A growing list of needed features/improvements for Cinema 4D.
I started a thread on CGTalk that got quite a bit of discussion about this going.
The lack of some sort of render layer management system makes my experience with Cinema a nightmare time after time. A lot of people I talk to about this don’t initially know what I’m talking about or suggest I look into render passes which are something different. So here’s a detailed example in case you don’t know about render layers:
I want to composite an apple slowly fading up to full visibility on a table in After Effects. To do this correctly you need to render the scene at least twice to get a render of just the apple and then just the table separately. An object buffer on the apple wont work in this case because when you apply the buffer and reduce the apple’s transparency, there wont be anything behind it except a black area in the shape of the apple.
So to do this in Cinema, you must save 2 different versions of the scene to render. One where only the apple is visible and the other where only the table is visible. Simple enough. But, now the client comes back and wants to make changes to the scene. You now must either go in to each file and make the same changes twice, or, make the changes in the original scene and then save the two .c4d files again to render. Hardly convient or maintainable, especially when things get more complicated than this simple example.
In Maya, you would have the apple on one render layer, the table on another. And from just one Maya scene you can render both layers to different image files, no need to create multiple .ma’s. And when the client comes back and wants to make changes, it’s easy because the two layers are children of a master layer. In the master layer you can make changes globally and have them trickle down to the children layers. Hit render, done.
There is a plugin that has attempted to provide this functionality called Render Elements which was developed by Adam Swaab. He did an amazing job at providing a solution to a big problem that hasn’t yet been adressed by Maxon. That said, saving out separate .c4d files for each individual pass you want separate is an archaic way of doing this. And it doesn’t work with user data or Xpresso.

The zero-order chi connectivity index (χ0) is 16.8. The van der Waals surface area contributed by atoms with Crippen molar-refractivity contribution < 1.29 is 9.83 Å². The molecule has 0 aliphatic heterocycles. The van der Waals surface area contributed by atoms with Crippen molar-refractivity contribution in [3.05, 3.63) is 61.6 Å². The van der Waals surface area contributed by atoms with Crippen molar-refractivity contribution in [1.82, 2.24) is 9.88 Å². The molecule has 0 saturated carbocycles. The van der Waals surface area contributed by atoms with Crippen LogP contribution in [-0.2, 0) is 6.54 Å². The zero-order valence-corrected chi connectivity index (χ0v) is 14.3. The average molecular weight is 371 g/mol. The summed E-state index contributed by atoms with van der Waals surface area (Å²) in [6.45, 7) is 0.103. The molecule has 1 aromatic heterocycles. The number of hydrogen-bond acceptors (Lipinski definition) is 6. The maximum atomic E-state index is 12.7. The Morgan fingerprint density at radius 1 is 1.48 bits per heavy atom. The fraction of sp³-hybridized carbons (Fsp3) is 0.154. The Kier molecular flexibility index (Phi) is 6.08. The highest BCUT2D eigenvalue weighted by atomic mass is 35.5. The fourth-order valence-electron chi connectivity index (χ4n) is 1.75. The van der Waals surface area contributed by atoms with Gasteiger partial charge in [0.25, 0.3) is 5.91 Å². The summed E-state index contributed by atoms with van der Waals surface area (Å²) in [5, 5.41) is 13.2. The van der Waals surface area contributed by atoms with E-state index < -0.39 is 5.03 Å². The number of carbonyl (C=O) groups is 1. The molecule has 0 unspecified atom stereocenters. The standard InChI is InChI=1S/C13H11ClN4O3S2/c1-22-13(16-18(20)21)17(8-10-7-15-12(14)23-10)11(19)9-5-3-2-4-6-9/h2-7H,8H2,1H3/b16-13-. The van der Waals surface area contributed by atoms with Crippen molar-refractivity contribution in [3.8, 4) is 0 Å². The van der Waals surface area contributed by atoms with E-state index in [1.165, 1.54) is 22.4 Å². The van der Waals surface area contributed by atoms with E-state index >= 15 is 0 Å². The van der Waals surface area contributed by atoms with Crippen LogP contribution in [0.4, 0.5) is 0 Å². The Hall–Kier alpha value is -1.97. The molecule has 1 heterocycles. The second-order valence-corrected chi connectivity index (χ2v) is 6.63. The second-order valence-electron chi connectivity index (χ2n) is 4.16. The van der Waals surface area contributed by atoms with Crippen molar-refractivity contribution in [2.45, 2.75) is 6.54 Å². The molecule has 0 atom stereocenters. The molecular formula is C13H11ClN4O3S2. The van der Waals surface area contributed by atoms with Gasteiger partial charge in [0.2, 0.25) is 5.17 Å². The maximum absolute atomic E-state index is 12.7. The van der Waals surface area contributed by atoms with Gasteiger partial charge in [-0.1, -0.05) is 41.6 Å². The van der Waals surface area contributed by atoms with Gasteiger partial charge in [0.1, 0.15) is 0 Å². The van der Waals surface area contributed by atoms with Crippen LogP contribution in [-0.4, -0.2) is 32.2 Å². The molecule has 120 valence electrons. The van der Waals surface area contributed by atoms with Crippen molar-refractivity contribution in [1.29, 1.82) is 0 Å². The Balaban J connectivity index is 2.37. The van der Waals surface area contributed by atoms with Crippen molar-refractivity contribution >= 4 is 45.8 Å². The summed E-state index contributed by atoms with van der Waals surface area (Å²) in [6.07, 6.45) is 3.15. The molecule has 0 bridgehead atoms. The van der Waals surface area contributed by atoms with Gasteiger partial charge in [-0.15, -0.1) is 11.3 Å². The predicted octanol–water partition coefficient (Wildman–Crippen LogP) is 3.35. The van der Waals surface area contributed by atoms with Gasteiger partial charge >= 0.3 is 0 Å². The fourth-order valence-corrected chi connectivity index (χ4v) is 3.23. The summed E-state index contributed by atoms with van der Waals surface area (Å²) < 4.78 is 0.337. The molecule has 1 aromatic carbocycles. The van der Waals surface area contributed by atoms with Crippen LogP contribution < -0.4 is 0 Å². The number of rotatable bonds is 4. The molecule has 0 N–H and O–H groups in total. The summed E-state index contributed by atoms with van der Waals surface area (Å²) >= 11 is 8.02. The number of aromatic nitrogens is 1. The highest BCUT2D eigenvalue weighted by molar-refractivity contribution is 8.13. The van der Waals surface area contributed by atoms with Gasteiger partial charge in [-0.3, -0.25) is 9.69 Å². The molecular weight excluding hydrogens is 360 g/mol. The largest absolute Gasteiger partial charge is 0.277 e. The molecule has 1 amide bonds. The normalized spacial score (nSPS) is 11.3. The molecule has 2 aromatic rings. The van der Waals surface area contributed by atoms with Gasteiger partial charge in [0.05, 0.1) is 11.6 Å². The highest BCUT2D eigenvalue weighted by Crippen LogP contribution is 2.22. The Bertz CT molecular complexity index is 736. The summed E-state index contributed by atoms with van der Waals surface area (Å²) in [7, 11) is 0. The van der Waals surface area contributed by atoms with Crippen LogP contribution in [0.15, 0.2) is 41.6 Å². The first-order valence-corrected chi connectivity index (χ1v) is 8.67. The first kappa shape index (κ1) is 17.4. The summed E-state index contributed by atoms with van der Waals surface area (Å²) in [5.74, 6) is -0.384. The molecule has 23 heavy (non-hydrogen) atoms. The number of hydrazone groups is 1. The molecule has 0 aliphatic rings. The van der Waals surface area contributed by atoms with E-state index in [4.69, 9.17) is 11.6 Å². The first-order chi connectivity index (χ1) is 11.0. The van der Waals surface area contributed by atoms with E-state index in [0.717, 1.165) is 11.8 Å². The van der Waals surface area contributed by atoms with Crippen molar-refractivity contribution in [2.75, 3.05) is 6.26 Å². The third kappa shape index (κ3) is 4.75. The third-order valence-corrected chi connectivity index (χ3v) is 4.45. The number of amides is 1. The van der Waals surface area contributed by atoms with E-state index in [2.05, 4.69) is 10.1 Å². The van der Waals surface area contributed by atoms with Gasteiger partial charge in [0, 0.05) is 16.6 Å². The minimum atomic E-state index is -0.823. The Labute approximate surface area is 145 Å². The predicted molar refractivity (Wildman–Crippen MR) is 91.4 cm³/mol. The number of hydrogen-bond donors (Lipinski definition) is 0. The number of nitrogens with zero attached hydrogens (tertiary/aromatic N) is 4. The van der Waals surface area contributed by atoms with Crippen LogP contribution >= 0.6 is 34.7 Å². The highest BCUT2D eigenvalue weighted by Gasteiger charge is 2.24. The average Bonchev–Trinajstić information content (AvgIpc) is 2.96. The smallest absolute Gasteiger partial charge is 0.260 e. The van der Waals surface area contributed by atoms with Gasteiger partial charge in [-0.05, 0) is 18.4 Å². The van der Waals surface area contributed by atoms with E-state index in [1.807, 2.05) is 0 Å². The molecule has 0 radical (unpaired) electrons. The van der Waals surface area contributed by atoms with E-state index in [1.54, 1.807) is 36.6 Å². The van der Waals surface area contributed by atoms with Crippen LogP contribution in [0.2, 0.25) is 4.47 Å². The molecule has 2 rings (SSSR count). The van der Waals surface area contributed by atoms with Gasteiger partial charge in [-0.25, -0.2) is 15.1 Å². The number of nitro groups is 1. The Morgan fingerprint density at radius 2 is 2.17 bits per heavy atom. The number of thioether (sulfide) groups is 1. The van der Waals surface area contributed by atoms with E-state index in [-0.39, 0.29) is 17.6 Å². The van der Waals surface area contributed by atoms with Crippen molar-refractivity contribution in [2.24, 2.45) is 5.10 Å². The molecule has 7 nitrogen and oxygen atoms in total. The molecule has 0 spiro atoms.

Render Output Configurability
Somewhat related to render layers, but not dependent, is a better way to specify where your rendered files go. What is the point of separating the main image from multipasses in the render settings? It’s annoying that I basically have to set the same thing twice. I think Maxon should take inspiration from how Maya does it.
For example, in Maya, this tokenized control string:
would generate files at these locations:
Material Instance Control
The ability to control materials on a per-instance basis in Xpresso would be of tremendous help. Have you ever made duplicates of a material to just change a single property while keeping the rest the same? A texture or vertex map is not always a good answer to this problem either.
Bodypaint is really, really outdated. It lacks now basic functionality like stitching and joining UVs. The interface has always struck me as completely non-intuitive. And nearly every time I want to do something simple, I usually have to go find a tutorial online somewhere reminding me on how to use it. Easily the most needed feature in Cinema needing an overhaul.
Native Shadow Catcher Shader
It’s unacceptable that this request has been repeatedly ignored by Maxon for years. Theres a plugin thats been floating around for years that only works with soft shadows and even then doesn’t always do what you want.
Full Scripting Access to Mograph clones
I know it’s a performance related problem and a long shot of a request. But it would be great if you could access more than just the Position/Scale/Rotation of the clones. For example, the ability to control user data on a clone instance from an effector.
The R14 improvement was merely a facelift. I wish it would have actually improved/added functionality? Some inspiration from Houdini, Nuke, or now even Modo would be great.
The makers of Thinking Particles, Cebas, were hired to write the TP module for Cinema 4D R8 that came out in 2002. Back then TP was in its first iteration. Its progressed quite a bit since then and now stands at version 5. Cinema’s Thinking Particles haven’t moved along with the times at all.
One specific feature in need of addition is true sub-frame sampling for particle simulations. This solution does not solve problems across the board. In cases of high velocity emitters and other situations particles still group into un-natural patterns.
The Material UVW and Material Normal passes provided by Cinema are rendered almost completely useless because they aren’t aliased. You currently need to render the image at about 4x resolution to get usable results.